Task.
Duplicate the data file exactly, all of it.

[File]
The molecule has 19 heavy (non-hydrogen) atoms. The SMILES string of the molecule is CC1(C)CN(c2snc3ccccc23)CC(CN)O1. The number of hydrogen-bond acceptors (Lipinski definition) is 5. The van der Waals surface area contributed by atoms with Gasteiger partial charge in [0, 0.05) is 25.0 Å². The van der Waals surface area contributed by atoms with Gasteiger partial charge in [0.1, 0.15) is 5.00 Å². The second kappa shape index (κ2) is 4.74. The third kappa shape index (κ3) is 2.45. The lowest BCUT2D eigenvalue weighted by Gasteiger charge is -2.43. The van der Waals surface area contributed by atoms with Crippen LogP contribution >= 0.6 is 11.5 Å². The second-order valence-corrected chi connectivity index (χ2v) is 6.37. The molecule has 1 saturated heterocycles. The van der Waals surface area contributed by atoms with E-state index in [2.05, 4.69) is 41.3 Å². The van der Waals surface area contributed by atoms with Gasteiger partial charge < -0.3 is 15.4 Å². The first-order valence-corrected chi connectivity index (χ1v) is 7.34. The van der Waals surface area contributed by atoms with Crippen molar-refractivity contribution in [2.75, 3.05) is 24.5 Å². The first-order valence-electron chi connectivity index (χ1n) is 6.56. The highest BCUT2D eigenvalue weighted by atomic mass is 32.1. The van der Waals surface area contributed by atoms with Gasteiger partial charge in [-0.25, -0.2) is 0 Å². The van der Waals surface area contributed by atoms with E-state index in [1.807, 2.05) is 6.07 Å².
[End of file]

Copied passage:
The molecule has 19 heavy (non-hydrogen) atoms. The SMILES string of the molecule is CC1(C)CN(c2snc3ccccc23)CC(CN)O1. The number of hydrogen-bond acceptors (Lipinski definition) is 5. The van der Waals surface area contributed by atoms with Gasteiger partial charge in [0, 0.05) is 25.0 Å². The van der Waals surface area contributed by atoms with Gasteiger partial charge in [0.1, 0.15) is 5.00 Å². The second kappa shape index (κ2) is 4.74. The third kappa shape index (κ3) is 2.45. The lowest BCUT2D eigenvalue weighted by Gasteiger charge is -2.43. The van der Waals surface area contributed by atoms with Crippen LogP contribution >= 0.6 is 11.5 Å². The second-order valence-corrected chi connectivity index (χ2v) is 6.37. The molecule has 1 saturated heterocycles. The van der Waals surface area contributed by atoms with E-state index in [2.05, 4.69) is 41.3 Å². The van der Waals surface area contributed by atoms with Gasteiger partial charge < -0.3 is 15.4 Å². The first-order valence-corrected chi connectivity index (χ1v) is 7.34. The van der Waals surface area contributed by atoms with Crippen molar-refractivity contribution in [2.75, 3.05) is 24.5 Å². The first-order valence-electron chi connectivity index (χ1n) is 6.56. The highest BCUT2D eigenvalue weighted by atomic mass is 32.1. The van der Waals surface area contributed by atoms with Gasteiger partial charge in [-0.25, -0.2) is 0 Å². The van der Waals surface area contributed by atoms with E-state index in [1.807, 2.05) is 6.07 Å².